Before the introduction of the Real Estate (Regulation and Development) Act, 2016 (RERA), real estate developers were allowed to pass on the title of the flats or units being constructed to a specific group of people under the Maharashtra Ownership Flats Act, 1963 (MOFA).
Nothing in MOFA permitted or barred a real estate developer from rejecting an allotment to any individual on discriminatory grounds. An aggrieved individual would be forced to approach the courts for a legal remedy, relying on the Supreme Court’s inclusion of “right to housing” within the meaning of the word “life” under article 21 of the constitution, which lays out the fundamental right to life and personal liberty.
RERA was expected to take care of such prejudicial actions on the part of a developer, including discrimination. While the RERA framework deserves appreciation for the positive impact it has had on the real estate sector, especially from the homebuyer’s perspective, the statute has failed to explicitly bar discrimination on the basis of religion, caste or even food habits. The absence of an express provision addressing discrimination has led to a lot of uncertainty in dealing with it.
Where RERA failed, the state of Maharashtra has succeeded. A number of complaints filed by homebuyers alleging discrimination by developers, prompted the state of Maharashtra to adopt counter-measures. The Maharashtra Real Estate (Regulation and Development) (Registration of real estate projects, registration of real estate agents, rates of interest and disclosures on website) Rules, 2017 (MahaRERA rules), includes an anti-discriminatory clause in the declaration to be submitted by the developer along with the application for registration of a real estate project.
“Discrimination” has not been defined in the MahaRERA rules but it has not set any restrictions either, so that the word can be interpreted without any limitations. The anti-discriminatory clause ensures a direct remedy for the aggrieved before RERA itself instead of attempting to obtain a favourable order through the courts.
The MahaRERA rules have empowered RERA to act upon such complaints. Developers cannot discriminate against allottees from a specific community or based on their individual preferences. This would curtail their right to housing, and in turn violate their right to life, a fundamental right, protected under the Constitution.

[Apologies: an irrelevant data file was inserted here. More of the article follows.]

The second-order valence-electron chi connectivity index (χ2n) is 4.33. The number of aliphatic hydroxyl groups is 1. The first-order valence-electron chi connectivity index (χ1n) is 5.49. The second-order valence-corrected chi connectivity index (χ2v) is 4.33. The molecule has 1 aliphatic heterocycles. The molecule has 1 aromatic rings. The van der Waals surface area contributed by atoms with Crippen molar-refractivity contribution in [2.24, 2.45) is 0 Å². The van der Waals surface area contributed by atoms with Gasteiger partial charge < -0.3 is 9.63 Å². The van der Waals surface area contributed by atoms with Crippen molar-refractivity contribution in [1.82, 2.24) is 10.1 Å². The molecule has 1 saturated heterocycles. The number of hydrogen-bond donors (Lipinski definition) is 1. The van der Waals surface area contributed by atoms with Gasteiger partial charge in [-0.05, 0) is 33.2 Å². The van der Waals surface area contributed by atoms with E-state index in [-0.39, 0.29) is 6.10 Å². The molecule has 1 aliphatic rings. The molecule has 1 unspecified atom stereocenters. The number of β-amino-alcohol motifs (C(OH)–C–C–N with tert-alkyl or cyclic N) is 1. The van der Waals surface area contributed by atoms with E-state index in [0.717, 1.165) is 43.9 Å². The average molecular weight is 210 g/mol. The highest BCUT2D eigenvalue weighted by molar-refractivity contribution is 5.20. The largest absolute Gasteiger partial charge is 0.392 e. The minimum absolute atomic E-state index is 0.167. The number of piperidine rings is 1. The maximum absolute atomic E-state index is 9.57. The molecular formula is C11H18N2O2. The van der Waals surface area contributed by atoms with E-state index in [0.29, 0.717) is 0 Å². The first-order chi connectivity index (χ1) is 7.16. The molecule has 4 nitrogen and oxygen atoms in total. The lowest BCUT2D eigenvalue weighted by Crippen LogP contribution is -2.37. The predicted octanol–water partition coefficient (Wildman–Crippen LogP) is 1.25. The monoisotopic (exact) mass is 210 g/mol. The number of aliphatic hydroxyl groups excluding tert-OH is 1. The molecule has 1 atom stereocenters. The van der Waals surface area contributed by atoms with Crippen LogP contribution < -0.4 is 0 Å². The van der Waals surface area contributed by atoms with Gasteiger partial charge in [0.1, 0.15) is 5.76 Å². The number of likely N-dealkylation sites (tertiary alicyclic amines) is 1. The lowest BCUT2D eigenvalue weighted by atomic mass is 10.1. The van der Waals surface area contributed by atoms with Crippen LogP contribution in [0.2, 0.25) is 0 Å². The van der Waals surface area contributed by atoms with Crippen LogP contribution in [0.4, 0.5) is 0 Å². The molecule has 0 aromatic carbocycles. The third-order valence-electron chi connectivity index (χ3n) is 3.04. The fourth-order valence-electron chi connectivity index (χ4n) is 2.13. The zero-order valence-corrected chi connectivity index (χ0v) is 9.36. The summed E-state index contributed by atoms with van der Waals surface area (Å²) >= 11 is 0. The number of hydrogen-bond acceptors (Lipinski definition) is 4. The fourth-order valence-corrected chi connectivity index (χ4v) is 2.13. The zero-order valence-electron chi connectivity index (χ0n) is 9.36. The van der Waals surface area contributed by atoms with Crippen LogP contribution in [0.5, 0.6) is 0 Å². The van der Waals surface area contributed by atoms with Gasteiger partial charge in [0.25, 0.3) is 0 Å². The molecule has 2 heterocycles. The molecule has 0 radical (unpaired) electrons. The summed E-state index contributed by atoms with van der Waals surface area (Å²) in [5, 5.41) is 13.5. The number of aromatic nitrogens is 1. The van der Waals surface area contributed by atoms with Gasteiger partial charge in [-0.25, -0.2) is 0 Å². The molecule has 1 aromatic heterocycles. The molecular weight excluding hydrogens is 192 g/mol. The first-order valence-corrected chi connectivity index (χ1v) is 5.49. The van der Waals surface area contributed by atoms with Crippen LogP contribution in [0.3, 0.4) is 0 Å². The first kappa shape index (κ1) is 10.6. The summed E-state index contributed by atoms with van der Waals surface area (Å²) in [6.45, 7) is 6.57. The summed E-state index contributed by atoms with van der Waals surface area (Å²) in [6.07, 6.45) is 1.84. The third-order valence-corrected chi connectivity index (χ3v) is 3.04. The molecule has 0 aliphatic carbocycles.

However, despite several reported instances of developers discriminating among allottees, the number of cases or complaints filed remain low due to ignorance regarding the MahaRERA rules. In Mumbai, the Real Estate Regulatory Authority has not received a single complaint.
Following the example of Maharashtra, the states of Madhya Pradesh, Rajasthan, the National Capital Territory of Delhi along with other union territories have included an anti-discrimination clause in their respective rules under RERA; while other states like Karnataka, Tamil Nadu, Uttar Pradesh and West Bengal have included it in their draft rules.
Though an allottee, within the meaning of RERA, is protected by the anti-discriminatory clause, this addition was provided by way of rules framed by a state government to a central government act. The question is whether such a clause will withstand challenge.
RERA confers state governments with the power “to make rules for carrying out the provisions” of RERA, which includes the rules to provide for a format of declaration to be submitted by a developer at the time of registering a real estate project. However, it does not confer any power to the state governments to amend, alter or add to what has already been provided by the central act .
The introduction of the anti-discriminatory clause seems to be a hurried action on the part of the state government to safeguard the interests of homebuyers, which may seem a benevolent move on the face of it, but exposes it to the possibility of procedural challenges.
It would have been a completely different scenario if the central government were to introduce such a clause. It may only be a matter of time before a challenge to the validity of such an implied amendment to a central act through rules framed by a state government is brought to court.
In an ideal world, the rules would have been accepted, considering its positive impact. However, in India, where the constitution is paramount, such challenges are foreseeable. For the time being, it will, at least, act as a deterrent.
Pritvish Shetty and Chaitrika Patki are associates at Vidhii Partners.
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